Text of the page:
When everyone talks past each other

If large software projects are annoying or even fail, it is often because the developer and the specialist department do not speak the same language.

The times when software was virtually developed by one person go back decades. The image of the lonely software developer from the 90s sitting in a darkened basement room, now and then having to be supplied with large quantities of hot or cold pizza, cola, coffee and chips through a mailbox-like slot or a hatch, is simply no longer true.

Job offers reflect this: Today, programmers also need communication and teamwork skills. Communication within a team is usually easy. Especially when the colleagues in the team have the same tasks, have a similar background and level of knowledge or even have a good command of the same programming languages ​​and know their libraries by heart. The team members can then talk in their own language.

It gets more difficult when development teams from other areas join. For example, when front-end and back-end developers work together or with a database team. It can get really bad when IT teams are supposed to communicate with specialist departments. Then it can happen that “outsiders” – from the point of view of the IT staff – only understand every second word in a conversation. And that can not only be annoying and waste time, it can also cause entire projects to fail.

Each area has its own technical terms

Outsiders from the perspective of an IT team can also include IT project colleagues who do not belong to their own group. For example, the colleagues who specify technical functions or processes: They may not know anything about arrays or strings, a database is often a “file” for them and a table is what can be seen on the screen, not necessarily what is in the database.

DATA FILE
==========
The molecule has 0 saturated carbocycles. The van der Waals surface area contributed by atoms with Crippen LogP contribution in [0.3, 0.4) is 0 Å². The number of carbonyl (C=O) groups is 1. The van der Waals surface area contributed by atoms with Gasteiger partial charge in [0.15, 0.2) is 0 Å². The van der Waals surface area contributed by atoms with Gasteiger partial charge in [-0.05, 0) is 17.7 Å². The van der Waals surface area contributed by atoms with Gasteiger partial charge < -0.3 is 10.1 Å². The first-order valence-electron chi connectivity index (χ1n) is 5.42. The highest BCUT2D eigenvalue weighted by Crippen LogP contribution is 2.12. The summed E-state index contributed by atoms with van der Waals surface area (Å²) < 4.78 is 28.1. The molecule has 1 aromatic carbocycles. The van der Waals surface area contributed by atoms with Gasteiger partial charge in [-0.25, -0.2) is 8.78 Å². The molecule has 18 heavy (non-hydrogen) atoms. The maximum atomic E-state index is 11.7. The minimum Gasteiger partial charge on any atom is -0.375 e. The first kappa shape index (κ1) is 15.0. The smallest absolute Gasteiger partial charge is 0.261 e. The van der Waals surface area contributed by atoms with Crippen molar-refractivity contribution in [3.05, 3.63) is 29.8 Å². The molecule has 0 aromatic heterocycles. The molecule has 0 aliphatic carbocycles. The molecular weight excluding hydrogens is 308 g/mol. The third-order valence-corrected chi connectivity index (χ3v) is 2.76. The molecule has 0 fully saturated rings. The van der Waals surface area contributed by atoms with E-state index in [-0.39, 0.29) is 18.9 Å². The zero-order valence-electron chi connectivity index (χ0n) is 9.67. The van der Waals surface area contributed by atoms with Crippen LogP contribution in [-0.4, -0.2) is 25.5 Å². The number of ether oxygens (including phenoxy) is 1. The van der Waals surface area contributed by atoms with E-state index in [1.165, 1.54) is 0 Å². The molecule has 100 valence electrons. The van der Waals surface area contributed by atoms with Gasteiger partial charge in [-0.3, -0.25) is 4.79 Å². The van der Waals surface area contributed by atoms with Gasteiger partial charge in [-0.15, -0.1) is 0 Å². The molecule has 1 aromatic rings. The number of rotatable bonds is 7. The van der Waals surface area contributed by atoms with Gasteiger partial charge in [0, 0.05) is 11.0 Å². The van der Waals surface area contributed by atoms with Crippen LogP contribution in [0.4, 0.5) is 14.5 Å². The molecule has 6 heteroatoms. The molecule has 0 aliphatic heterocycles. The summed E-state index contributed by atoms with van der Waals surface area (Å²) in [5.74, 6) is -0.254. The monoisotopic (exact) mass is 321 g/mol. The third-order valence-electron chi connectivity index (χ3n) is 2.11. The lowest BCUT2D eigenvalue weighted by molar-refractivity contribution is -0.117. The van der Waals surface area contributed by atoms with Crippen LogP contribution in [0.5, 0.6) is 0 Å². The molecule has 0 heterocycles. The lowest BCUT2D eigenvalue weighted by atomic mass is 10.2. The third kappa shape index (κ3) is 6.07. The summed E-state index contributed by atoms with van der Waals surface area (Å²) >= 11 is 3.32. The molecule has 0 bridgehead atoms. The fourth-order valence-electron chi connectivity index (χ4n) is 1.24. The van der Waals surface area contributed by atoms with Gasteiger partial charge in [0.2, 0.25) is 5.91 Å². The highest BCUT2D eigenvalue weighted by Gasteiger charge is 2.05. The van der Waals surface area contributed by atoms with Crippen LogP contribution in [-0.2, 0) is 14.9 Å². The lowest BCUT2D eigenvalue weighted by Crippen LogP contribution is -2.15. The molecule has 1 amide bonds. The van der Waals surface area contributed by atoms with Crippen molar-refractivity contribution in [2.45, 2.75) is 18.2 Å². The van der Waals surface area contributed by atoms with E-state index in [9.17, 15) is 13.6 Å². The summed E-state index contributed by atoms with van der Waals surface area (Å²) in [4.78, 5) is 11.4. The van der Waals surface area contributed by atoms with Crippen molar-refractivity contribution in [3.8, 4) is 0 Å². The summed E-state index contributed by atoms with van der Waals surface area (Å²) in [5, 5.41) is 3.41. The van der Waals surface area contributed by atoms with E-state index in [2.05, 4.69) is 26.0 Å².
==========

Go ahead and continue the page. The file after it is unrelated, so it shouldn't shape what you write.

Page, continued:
Instead, they know other terms that programmers have never heard of before starting a project in another industry. In construction there is, for example, the line of flight, in agriculture there is a blow and at the tax office there is the marginal tax rate. The two groups speak different languages, but they still have to come together and understand each other so that a technical specification becomes a program that fulfills the desired task.

Filling up the unclear with imagination

I’ve been a software developer for many years, and I started my degree in computer science almost exactly 25 years ago to the day. At that time you studied for a few more years, worked 20 hours a week on the side and full-time during the semester break as a well-paid software developer. So I have a lot of practical experience and therefore also experienced a lot in terms of communication such as large software projects that are delayed and more expensive than planned or fail.

A lack of communication between the project participants is not always the reason, sometimes the planning was simply bad or the project too big. But it is often like this: People talk past each other, in case of doubt not inquire and unclear areas are filled with imagination.

What do you think?

Written by toyanc


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